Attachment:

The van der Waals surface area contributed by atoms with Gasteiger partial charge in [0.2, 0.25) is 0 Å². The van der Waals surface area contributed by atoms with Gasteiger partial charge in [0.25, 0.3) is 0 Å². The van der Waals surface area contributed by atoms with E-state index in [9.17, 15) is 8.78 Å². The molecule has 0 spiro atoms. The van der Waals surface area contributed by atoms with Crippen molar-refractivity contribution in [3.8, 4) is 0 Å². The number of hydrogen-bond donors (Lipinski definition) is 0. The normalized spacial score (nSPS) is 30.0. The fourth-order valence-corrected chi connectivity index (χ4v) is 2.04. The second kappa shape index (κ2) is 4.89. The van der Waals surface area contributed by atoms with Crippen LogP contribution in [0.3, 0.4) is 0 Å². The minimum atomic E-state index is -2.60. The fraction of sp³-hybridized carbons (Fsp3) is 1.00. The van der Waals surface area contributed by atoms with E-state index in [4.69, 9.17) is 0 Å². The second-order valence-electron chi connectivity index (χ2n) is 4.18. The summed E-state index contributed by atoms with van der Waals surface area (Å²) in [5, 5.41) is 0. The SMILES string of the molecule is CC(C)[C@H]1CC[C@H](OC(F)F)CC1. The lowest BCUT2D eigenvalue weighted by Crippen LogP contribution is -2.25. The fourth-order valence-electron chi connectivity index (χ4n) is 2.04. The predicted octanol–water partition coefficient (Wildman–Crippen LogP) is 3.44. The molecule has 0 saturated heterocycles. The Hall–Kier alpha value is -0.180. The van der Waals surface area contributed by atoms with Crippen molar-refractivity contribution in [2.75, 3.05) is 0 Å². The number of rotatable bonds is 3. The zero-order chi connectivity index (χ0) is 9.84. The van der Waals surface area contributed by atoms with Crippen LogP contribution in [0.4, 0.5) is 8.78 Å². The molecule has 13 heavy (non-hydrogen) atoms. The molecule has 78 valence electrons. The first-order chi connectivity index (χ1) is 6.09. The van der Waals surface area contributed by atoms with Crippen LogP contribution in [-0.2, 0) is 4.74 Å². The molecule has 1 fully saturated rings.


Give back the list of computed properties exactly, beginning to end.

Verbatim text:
The van der Waals surface area contributed by atoms with Gasteiger partial charge in [0.2, 0.25) is 0 Å². The van der Waals surface area contributed by atoms with Gasteiger partial charge in [0.25, 0.3) is 0 Å². The van der Waals surface area contributed by atoms with E-state index in [9.17, 15) is 8.78 Å². The molecule has 0 spiro atoms. The van der Waals surface area contributed by atoms with Crippen molar-refractivity contribution in [3.8, 4) is 0 Å². The number of hydrogen-bond donors (Lipinski definition) is 0. The normalized spacial score (nSPS) is 30.0. The fourth-order valence-corrected chi connectivity index (χ4v) is 2.04. The second kappa shape index (κ2) is 4.89. The van der Waals surface area contributed by atoms with Crippen LogP contribution in [0.3, 0.4) is 0 Å². The minimum atomic E-state index is -2.60. The fraction of sp³-hybridized carbons (Fsp3) is 1.00. The van der Waals surface area contributed by atoms with E-state index in [4.69, 9.17) is 0 Å². The second-order valence-electron chi connectivity index (χ2n) is 4.18. The summed E-state index contributed by atoms with van der Waals surface area (Å²) in [5, 5.41) is 0. The SMILES string of the molecule is CC(C)[C@H]1CC[C@H](OC(F)F)CC1. The lowest BCUT2D eigenvalue weighted by Crippen LogP contribution is -2.25. The fourth-order valence-electron chi connectivity index (χ4n) is 2.04. The predicted octanol–water partition coefficient (Wildman–Crippen LogP) is 3.44. The molecule has 0 saturated heterocycles. The Hall–Kier alpha value is -0.180. The van der Waals surface area contributed by atoms with Crippen molar-refractivity contribution in [2.75, 3.05) is 0 Å². The number of rotatable bonds is 3. The zero-order chi connectivity index (χ0) is 9.84. The van der Waals surface area contributed by atoms with Crippen LogP contribution in [0.4, 0.5) is 8.78 Å². The molecule has 13 heavy (non-hydrogen) atoms. The molecule has 78 valence electrons. The first-order chi connectivity index (χ1) is 6.09. The van der Waals surface area contributed by atoms with Crippen LogP contribution in [-0.2, 0) is 4.74 Å². The molecule has 1 fully saturated rings.